This fact sheet was prepared by the National Garden Bureau as a source of information for garden writers to use in celebrating 2000 as the ‘Year of the Corn.’ The National Garden Bureau acknowledges the experts who reviewed this fact sheet for accuracy. They are George Crookham, Crookham Seed Co.; Mark Willis, Harris Seeds; and Diana Jancik, Novartis Seeds Inc. Special thanks to Tom Eltzroth for the photography and to Johanna McCormick for the fact sheet design.
Please feel free to use the material as is (clip and paste-up) or rewrite to meet your own needs. Each section can be used as a separate article or topic. The entire fact sheet may be reproduced without permission. Please provide a tearsheet to NGB headquarters and please credit the National Garden Bureau.
From National Geographic News
16 Indian Innovations: From Popcorn to Parkas
Updated September 21, 2004
Imagine our world without chocolate or chewing gum, syringes, rubber balls, or copper tubing. Native peoples invented precursors to all these and made huge strides in medicine and agriculture.
They developed pain medicines, birth-control drugs, and treatment for scurvy. Their strains of domesticated corn, potatoes, and other foods helped reduce hunger and disease in Europe-though Indians also introduced the cultivation and use of tobacco.
In celebration of the new National Museum of the American Indian (see photos) in Washington, D.C., bone up on Indian innovations in food and candy, outdoor gear, and health and exercise.
FOOD AND CANDY
Quick! What was the first commercially available chewing gum in the U.S.? If you guessed Wrigley’s Doublemint, guess again. The first over-the-counter gum was spruce sap, introduced to New England colonists by Native Americans. But even Wrigley’s fortune traces its roots to Indian innovation, in the form of the key ingredient chicle. The Aztecs chewed this latex, found in the sapodilla tree.
The Inca of South America froze potatoes atop high mountains, which evaporated the moisture inside the tubers. Freeze-drying preserved the potatoes for years and helped Spanish colonists to ship “fresh” potatoes all the way back to Europe by boat.
Two thousand years ago the Maya cooked up Earth’s first chocolate from cacao beans. The chocolate of the Maya, Toltec, and Aztec Indians generally took the form of a bitter drink. Sugar was added later to suit European palates.
Indians in what is now Mexico were the first to figure out how to turn the pods of the vanilla orchid into the flavor that launched a thousand soft-serve cones. In fact, Indians were so attached to the taste that they kept the recipe under wraps for hundreds of years after
Having developed varieties of corn that exploded into a taste sensation, some Native Americans developed equally intriguing methods of cooking the snack. Some Indians shoved a stick through a dried cob and held it over the fire, weenie-roast style. And in South America the Moche made popcorn poppers out of pottery.
Potatoes, Peanuts, and Corn
Nearly half the world’s leading food crops can be traced to plants first domesticated by Indians. Native farmers introduced Europeans to a cornucopia of nutritious plants, including potatoes, peanuts, manioc, beans, tomatoes, sunflowers, and yams. Maize, or corn, was by far the most significant contribution, now grown on every continent except Antarctica.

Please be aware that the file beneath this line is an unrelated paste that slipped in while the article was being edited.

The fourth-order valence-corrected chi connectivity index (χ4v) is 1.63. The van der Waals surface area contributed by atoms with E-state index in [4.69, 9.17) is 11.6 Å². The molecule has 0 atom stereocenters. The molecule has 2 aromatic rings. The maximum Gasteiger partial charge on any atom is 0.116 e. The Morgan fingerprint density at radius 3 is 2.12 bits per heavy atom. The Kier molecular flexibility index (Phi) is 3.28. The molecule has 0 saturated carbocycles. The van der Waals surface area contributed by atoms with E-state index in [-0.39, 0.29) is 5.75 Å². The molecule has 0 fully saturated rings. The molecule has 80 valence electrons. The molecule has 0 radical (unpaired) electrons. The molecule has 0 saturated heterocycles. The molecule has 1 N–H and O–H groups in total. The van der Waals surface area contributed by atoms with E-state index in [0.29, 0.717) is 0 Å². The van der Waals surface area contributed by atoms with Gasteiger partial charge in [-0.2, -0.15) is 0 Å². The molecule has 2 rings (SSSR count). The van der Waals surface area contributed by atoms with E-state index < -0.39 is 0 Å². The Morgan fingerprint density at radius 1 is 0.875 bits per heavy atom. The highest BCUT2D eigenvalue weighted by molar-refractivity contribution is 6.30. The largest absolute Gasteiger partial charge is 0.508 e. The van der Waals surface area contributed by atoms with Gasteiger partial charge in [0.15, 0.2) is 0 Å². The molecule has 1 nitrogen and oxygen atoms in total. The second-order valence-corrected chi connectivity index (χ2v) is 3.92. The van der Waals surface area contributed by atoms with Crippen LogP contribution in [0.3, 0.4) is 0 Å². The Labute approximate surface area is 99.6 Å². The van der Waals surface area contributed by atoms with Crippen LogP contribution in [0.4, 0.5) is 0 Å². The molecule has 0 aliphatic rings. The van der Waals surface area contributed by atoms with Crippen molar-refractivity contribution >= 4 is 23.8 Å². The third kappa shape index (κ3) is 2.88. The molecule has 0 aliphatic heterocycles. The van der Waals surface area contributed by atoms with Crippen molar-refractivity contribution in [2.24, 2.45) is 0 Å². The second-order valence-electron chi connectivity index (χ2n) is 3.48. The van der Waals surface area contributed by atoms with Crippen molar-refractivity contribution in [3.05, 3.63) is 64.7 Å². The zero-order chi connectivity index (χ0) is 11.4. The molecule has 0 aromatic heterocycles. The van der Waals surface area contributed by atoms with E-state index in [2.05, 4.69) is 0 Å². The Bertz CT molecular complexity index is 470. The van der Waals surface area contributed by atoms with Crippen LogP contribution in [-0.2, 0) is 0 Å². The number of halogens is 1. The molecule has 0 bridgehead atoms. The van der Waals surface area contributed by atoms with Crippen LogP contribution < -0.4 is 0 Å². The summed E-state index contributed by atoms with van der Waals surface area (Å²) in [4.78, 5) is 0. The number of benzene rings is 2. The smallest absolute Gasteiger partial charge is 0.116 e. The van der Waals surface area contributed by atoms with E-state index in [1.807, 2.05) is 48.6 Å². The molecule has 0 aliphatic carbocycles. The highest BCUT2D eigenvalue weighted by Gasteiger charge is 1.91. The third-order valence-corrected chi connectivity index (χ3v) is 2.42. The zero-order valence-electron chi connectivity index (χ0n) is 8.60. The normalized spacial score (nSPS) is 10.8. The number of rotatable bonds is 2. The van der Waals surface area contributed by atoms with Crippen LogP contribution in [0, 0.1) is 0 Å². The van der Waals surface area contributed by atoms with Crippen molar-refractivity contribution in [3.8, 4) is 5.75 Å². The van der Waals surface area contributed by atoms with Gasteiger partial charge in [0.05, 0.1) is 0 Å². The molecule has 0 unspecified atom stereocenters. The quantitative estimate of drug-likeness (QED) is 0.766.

Today’s ski jackets owe their origins in part to hooded coats Inuit [Eskimo] women fashioned from layers of skins that trapped air for greater insulation. Many parkas were made from caribou, a fur favored for its heat-holding properties.
Some 2,000 years before goggles became an Alpine fashion must, the Inuit [Eskimos] created their own versions. Some examples are carved from walrus tusks, with narrow slits that helped thwart glare from snow and the sea.
Constructed of feathers and reeds, 2,000-year-old duck decoys were found in Nevada in 1924. Archaeologists believe that early native hunters used them to lure waterfowl much as hunters use plastic decoys today.
Moccasin styles were once so distinctive that they could reveal a person’s tribe. (Fringe may have helped erase footprints.) Now native-inspired shoe designs can be found worldwide, from lightweight cowhide moccasins to toasty mukluks, named for the original sealskin or reindeer-skin boots worn by Eskimos.
Throughout the Americas, Indians mastered the art of blending in as a tactic for both hunting and warfare. Many hunters would paint their faces and/or wear the skins of the animals they were stalking. And like many bird hunters today, some Native Americans concealed themselves behind blinds.
HEALTH AND EXERCISE
We’re not sure how they said, “This won’t hurt a bit.” But we do know that some ancient North American native healers injected medicine beneath the skin. Making the most of the materials at hand, they fashioned hypodermic needles out of hollow bird bones and small animal bladders.
North American Indians scrubbed their teeth with the ragged ends of sticks, while the Aztec Indians applied salt and charcoal to their choppers.
Were the Maya and Aztec sports fanatics? Having found ancient rubber balls, ceremonial courts, and depictions of ballplayers in Mesoamerica-the parts of the Americas inhabited by advanced peoples before the arrival of Columbus-archaeologists think both cultures revered certain ball games.
Introduction and some additional text adapted from “North American Indian Cultures” map, September 2004, National Geographic Maps. Other source: “Know How,” Fall 2004, National Museum of the American Indian magazine.